At last week’s Revere School Committee Personnel Subcommittee meeting Revere Public School Superintendent Dr. Dianne Kelly presented the committee with a list of suggested positions that Revere Public Schools hoped to fill as part of the new budget.
At the meeting Kelly said that RPS did not get as much money as she had hoped for from the Student Opportunity Act (SOA) so RPS is a bit constrained from where it hopes to be in terms of adding new positions.
“We fortunately do still have our Elementary and Secondary School Emergency Relief (ESSER) funding, which we anticipated and planned to use over a couple of years time so that we could support the positions that we created,” said Kelly.
Kelly said through ESSER funding positions like health aides that have helped navigate the return from remote learning, parent liaisons who are assisting schools in connecting with parents and the community and a few other positions were created and RPS hoped to maintain through SOA funding.
“We started to work on moving some of the positions from the ESSER into the primary budget so that we don’t lose those positions going forward,” she said. “And with the money that is remaining we are hoping to support our equity work by amplifying programming for our English language learners students. One of the things that we’ve seen is our greatest growth in enrollment this year has been our English learner population. So if you look at the list of positions that I have proposed, you’ll see the vast majority of them are English Learner (EL) positions, including some administrative support for our EL director. These proposed EL positions are coming directly from the audit that we recently completed with the Department of Education. They’re recommending these positions.”
Kelly said there are a few other positions she has suggested to the School Committee such as hiring a new first grade teacher at the Hill School to reduce class size, which is currently slated to be over 26 for next year.
“There are also a couple of positions for interventionists, like at the Garfield Elementary School, where we are proposing one additional math interventionist,” said Kelly. “That would actually be funded through our Title 1 program. We want that position to be present as they only currently have one math interventionist where other elementary schools have more than a few.”
Other positions requested by Kelly include an assistant director of EL and an assistant principal for the Lincoln School.
“The Lincoln school enrollment is only 50 students fewer than the Hill School, and we feel that that’s a necessary increase in order to ensure effective educator evaluation and effective student and family engagement and support,” said Kelly. “We we’re looking for a couple of coach positions for our more experienced EL teachers to support their colleagues in implementing EL instruction in the general education classroom.’”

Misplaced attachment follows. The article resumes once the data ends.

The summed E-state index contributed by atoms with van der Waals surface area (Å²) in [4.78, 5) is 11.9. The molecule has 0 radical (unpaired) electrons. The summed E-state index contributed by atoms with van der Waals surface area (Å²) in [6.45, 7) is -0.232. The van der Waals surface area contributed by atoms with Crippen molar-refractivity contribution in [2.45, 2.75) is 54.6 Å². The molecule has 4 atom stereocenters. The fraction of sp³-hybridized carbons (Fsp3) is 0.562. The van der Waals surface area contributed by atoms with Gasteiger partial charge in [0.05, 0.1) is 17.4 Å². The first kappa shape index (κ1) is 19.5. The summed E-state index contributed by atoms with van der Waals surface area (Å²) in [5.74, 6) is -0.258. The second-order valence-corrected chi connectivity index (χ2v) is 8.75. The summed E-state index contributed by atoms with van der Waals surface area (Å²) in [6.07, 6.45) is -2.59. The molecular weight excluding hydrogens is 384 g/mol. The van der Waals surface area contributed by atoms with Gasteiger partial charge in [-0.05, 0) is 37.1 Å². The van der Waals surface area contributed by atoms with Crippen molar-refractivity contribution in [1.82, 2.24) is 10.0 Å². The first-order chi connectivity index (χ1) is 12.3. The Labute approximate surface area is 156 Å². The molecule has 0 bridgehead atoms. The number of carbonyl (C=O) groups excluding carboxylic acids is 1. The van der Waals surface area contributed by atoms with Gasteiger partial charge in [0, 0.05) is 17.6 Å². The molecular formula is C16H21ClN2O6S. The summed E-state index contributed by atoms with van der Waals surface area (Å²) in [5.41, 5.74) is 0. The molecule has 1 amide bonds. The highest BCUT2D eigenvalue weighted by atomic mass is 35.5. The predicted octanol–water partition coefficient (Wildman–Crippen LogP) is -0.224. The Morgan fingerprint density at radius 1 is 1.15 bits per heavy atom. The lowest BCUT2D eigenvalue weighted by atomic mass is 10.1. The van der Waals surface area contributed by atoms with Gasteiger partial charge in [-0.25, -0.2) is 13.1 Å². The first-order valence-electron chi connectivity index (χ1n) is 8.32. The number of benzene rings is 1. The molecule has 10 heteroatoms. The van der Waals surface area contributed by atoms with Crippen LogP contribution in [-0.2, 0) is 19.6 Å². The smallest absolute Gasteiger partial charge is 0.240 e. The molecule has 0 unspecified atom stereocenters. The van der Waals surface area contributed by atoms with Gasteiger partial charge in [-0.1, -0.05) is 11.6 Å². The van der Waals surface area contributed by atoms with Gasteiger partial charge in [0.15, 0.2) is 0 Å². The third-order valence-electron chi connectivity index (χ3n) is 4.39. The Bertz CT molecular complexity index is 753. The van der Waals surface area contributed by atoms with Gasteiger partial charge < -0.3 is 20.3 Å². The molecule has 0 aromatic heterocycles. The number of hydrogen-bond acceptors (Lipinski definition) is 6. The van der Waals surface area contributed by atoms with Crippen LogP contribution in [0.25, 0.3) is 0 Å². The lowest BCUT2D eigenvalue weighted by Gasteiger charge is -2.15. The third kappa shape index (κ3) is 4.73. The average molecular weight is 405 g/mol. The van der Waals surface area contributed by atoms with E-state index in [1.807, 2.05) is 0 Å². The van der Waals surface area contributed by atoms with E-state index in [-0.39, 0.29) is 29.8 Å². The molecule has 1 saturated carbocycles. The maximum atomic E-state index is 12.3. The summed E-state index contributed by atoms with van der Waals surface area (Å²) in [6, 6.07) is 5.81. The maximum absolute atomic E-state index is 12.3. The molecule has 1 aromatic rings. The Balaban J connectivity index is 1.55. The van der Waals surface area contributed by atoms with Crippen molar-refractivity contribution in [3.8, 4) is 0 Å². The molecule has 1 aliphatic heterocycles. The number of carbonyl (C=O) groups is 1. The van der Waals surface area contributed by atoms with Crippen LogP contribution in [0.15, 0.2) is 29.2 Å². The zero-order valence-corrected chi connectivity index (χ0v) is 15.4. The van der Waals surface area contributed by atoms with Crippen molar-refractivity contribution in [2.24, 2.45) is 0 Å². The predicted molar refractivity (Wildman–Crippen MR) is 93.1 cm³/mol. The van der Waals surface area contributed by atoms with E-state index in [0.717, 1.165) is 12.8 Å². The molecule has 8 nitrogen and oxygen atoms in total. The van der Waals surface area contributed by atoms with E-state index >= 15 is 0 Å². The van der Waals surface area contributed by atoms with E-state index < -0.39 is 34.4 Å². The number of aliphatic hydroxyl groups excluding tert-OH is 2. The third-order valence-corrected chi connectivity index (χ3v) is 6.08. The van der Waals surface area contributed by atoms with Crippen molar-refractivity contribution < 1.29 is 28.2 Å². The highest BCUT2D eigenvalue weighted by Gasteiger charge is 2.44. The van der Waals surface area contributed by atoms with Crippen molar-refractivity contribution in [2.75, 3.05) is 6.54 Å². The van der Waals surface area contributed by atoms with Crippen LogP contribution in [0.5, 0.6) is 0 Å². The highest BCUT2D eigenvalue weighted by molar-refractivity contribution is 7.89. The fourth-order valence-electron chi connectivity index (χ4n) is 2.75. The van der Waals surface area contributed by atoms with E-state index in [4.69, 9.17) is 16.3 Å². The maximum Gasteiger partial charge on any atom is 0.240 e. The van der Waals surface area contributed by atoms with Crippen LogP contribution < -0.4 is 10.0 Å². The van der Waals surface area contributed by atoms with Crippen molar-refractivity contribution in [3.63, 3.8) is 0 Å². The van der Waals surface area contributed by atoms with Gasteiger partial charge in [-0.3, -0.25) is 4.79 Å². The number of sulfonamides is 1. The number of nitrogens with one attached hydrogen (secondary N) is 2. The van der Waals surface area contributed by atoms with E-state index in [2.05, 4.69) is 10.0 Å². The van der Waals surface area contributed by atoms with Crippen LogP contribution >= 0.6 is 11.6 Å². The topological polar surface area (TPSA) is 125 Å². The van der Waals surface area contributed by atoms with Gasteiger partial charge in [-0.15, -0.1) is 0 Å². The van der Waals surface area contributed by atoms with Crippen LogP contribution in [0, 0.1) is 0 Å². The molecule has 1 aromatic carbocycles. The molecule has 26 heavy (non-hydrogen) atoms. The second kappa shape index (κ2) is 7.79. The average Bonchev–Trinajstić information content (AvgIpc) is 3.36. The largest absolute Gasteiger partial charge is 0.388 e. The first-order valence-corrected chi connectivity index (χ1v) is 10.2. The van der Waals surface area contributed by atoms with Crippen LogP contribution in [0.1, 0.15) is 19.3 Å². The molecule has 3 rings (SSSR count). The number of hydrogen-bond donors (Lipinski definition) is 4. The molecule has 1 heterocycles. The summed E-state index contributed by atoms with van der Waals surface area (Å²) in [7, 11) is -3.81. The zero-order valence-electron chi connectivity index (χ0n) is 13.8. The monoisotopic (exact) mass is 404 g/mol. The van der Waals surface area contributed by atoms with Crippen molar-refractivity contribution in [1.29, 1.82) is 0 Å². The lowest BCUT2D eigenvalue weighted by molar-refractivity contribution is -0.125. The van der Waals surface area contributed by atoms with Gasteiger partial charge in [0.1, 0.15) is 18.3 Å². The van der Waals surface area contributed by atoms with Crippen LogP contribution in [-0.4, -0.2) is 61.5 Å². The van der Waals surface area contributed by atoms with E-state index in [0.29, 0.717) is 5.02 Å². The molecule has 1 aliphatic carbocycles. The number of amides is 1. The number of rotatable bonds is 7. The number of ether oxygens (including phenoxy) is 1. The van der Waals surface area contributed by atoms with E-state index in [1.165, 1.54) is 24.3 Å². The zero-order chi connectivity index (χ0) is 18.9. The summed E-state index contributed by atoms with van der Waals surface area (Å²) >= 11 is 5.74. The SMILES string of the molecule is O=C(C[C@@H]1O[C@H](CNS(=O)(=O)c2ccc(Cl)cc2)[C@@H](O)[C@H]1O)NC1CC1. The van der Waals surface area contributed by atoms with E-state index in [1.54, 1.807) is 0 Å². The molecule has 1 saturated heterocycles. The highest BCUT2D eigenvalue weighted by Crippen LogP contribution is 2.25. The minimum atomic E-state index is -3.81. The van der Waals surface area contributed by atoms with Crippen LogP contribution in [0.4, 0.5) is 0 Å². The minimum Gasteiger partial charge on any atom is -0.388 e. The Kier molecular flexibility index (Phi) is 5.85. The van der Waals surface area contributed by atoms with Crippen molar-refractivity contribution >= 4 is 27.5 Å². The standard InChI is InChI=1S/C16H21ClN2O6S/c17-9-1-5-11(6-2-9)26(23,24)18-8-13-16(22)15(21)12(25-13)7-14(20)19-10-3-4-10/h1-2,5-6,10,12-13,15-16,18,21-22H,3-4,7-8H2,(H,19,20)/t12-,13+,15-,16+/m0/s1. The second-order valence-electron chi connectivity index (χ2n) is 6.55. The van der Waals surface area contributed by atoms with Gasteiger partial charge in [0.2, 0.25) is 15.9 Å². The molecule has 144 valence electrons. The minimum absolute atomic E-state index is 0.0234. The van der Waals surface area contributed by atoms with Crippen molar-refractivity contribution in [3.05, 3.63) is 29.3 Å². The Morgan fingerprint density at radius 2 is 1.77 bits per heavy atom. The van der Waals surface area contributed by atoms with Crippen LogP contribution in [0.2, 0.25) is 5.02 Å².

Kelly also suggested a Director of Fine Arts position as well as a Director of Comprehensive Health program.”
There were a few additional requests of a non-salary nature including a bobcat for the Garfield School, additional training for staff through the Making Student Teaching Visible program as well as an increase to mentor stipends as the number of new teachers increases.
Committee member Stacey Rizzo made a passionate plea for the budget to include funds to hire a Director of Fine Arts for RPS.
“Our teachers today are under a great deal of pressure to cover standards so that students pass a test that measures proficiency,” said Rizzo. “Our district believes in the deeper learning that can be achieved when our educators are empowered to design meaningful experiences for the students they serve. I have always believed that the fine arts is a large piece of the deeper learning that we embrace in Revere. Fine Arts encourages creativity, confidence and perseverance, which are essential to a child’s growth while also developing academic skills, motor skills, visual learning, and decision making, focus, collaboration and accountability.”
Rizzo pointed out that students are four times more likely to be recognized for academic achievement as well as athleticism.
“Why are students who may be creative be limited to finding their place?,” Rizzo asked. “Whether it’s music, theater, drawing, painting, or sculpture–these forms are what helped shape the children of our future and help them pursue what they love. It is important that these classes be taught and not be done in a half-performed way but with the right tools and the right teachers. The right tools start with a Director that can advocate for those educators, students and the arts. It’s just something I believed in and I will keep pushing for this.”